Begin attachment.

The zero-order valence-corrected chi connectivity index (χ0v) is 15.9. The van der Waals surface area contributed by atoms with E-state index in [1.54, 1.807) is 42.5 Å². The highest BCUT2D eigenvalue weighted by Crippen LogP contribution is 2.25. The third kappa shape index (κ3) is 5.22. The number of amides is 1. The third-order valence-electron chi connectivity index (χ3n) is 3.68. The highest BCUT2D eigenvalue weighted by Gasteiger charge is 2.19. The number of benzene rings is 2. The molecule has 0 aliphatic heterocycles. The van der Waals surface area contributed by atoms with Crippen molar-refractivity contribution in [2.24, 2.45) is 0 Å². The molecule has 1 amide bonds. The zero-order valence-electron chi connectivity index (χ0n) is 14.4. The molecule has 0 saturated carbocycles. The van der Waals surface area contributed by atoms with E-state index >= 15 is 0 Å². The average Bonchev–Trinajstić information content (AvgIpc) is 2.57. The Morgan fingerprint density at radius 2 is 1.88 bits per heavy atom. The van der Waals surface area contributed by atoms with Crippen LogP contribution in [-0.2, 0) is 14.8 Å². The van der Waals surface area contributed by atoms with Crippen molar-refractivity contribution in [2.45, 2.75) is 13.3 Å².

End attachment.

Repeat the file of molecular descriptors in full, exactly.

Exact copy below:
The zero-order valence-corrected chi connectivity index (χ0v) is 15.9. The van der Waals surface area contributed by atoms with E-state index in [1.54, 1.807) is 42.5 Å². The highest BCUT2D eigenvalue weighted by Crippen LogP contribution is 2.25. The third kappa shape index (κ3) is 5.22. The number of amides is 1. The third-order valence-electron chi connectivity index (χ3n) is 3.68. The highest BCUT2D eigenvalue weighted by Gasteiger charge is 2.19. The number of benzene rings is 2. The molecule has 0 aliphatic heterocycles. The van der Waals surface area contributed by atoms with Crippen molar-refractivity contribution in [2.24, 2.45) is 0 Å². The molecule has 1 amide bonds. The zero-order valence-electron chi connectivity index (χ0n) is 14.4. The molecule has 0 saturated carbocycles. The van der Waals surface area contributed by atoms with E-state index >= 15 is 0 Å². The average Bonchev–Trinajstić information content (AvgIpc) is 2.57. The Morgan fingerprint density at radius 2 is 1.88 bits per heavy atom. The van der Waals surface area contributed by atoms with Crippen LogP contribution in [-0.2, 0) is 14.8 Å². The van der Waals surface area contributed by atoms with Crippen molar-refractivity contribution in [2.45, 2.75) is 13.3 Å².